Mark_Andrews at isc.org
Thu Aug 16 00:34:16 UTC 2007
> On Aug 14, 2007, at 10:22 PM, Mark Andrews wrote:
> >> On Wed, 2007-08-15 at 11:58 +1000, Mark Andrews wrote:
> >>> Since all valid email domains are required to have a working
> >>> postmaster you can safely drop any email from such domains.
> >> Use of root "." as a name for a target may create undesired non-
> >> cached traffic when applications unaware of this convention then
> >> attempt to resolve an address for servers named root.
> > All modern iterative resolvers are required to support negative
> > caching.
> Indeed, RFC 2308 changed negative caching support from optional for
> any caching resolver. Those that have negative caching may
> significantly truncate the duration. There are several websites
> recommending negative caching be disabled to permit faster recovery
> from intermittent negative answers. In other words, a negative
> answer is less likely to have been cached. Use of root target names
> will impact roots in cases where:
> - an assumption of negative caching is wrong,
> - for MX records where the root name convention is not in place.
> With email, transaction rates are high and highly distributed which
> tends to diminish negative caching protections.
> >> The use of root as a convention will complicate a general strategy
> >> identifying adoption of a protocol by publication of a discovery
> >> record. The use of root as a target name in SRV records has been
> >> problematic, although this convention was defined for SRV records
> >> at the outset.
> >> Using an MX record to mean "no email is accepted" by naming the
> >> target 'root' changes the meaning of the MX record.
> > Not really. It's entirely consistant with existing DNS usage
> > where "." is a domain name / hostname place holder.
> > Lots of RR types use "." to indicate non-existance.
> Yes, and this convention still generates nuisance root traffic
> whenever the application fails to comprehend "." is a special
> target. This is true even when _defined_ as a special target for the
> specific resource record, as with SRV. In the case of an MX record,
> there is _no_ such definition.
So we write a RFC. That I though was implicit.
If you have applications which don't honour SRV's "."
processing rules report the bug.
> >> It is also not clear whether the root target would mean "no email
> >> is sent" as well.
> > That is, I'll agree, more of a issue but no one can reasonably
> > expect people to accept non-repliable email.
> That would have been made clear by simply requiring MX records for
> >> A clearer and safer strategy would be to insist that anyone who
> >> cares about their email delivery, publish a valid MX record.
> >> Especially when the domain is that of a government agency dealing
> >> with emergencies. At least FEMA now publishes an MX record. This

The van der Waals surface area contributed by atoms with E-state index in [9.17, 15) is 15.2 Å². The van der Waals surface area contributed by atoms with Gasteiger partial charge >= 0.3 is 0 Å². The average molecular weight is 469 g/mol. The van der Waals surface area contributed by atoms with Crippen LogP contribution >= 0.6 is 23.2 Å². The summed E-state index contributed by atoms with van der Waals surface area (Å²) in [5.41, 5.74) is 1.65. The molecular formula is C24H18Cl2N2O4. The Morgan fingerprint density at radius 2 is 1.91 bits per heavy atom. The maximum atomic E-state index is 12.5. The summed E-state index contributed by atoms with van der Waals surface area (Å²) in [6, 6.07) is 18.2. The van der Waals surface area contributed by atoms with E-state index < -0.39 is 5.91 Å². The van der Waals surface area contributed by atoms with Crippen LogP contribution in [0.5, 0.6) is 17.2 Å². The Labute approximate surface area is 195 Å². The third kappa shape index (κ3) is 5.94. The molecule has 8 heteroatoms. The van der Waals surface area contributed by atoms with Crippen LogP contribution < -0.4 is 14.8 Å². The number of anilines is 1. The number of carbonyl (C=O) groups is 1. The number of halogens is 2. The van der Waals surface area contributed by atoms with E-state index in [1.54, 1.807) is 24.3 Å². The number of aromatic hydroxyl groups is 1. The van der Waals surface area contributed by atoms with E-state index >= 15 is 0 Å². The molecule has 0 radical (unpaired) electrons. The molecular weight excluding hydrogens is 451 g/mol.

> >> requirement should have been imposed long ago. : )
> > I much prefer positive data vs the absence of data to make a
> > decision. "MX 0 ." is a definitive response saying you don't want
> > email.
> Not having an SMTP server and no MX record provides a clear
> indication of a policy "I don't want email."
Which requires a SMTP server to attempt the TCP connection.
It also requires the SMTP server to re-try until it times
out the messages which could be days.
SPF is optional. MX processing is NOT optional.
Most SMTP client will fail immediately if they get a
positive indication that there are no address records
for the MX. Fixing them not to ask the question is
> Policy will often
> require a greater amount of information.
This is a simple binary decision. I want email for this
domain or not.
> To discovery policy must
> the entire domain be queried?
You have the name. It has a address. You don't want email to
be sent there. You add a single MX record next to the address.
No seaching. Just direct query.
> A wildcard MX record and root name
> convention exposes a domain to an SPF script attack, where a
> different convention is expected for no email.
No the presence of the record with "." as the MX target
would stop all further processing. You don't go to
SPF processing as the source address is non repliable.
> In this case, one
> cached SPF record may utilize a sequence of originating email-address
> local-parts in a spam campaign to generate 10, 20 or perhaps 30 MX
> record transactions per message. Each MX transaction might be given
> a maximal label size as well. This attack would completely free for
> spammers and would not expose their 0wned systems, as the attack will
> emanate from the recipient's resolvers. Email logs may not offer
> clues in how the attack happened, as victim domains might have been
> obfuscated by a combination of local-part and SPF script. And yes,
> SPF is another method some recommended for expressing email policy.
> When can the recipient of a message know whether the originating
> domain expressed policy that goes beyond NO? Query all TXT RR?
> Examine policy at some policy location? The only place where policy
> should published is at a protocol discovery record. In the case for
> email, it would be at the MX record. Wildcards for policy will
> likely create other problems.
> The XPTR proposal by Phillip Hallam-Baker envisions such a wildcard
> scheme where a new pointer record is to be published at _every_
> existing node.
> A simpler scheme would be to require a protocol discovery record and
> then expect any related policy be published adjacent to the discovery
> record. For email, the MX record would be a protocol specific
> discovery record.
Mark Andrews, ISC
1 Seymour St., Dundas Valley, NSW 2117, Australia
PHONE: +61 2 9871 4742 INTERNET: Mark_Andrews at isc.org
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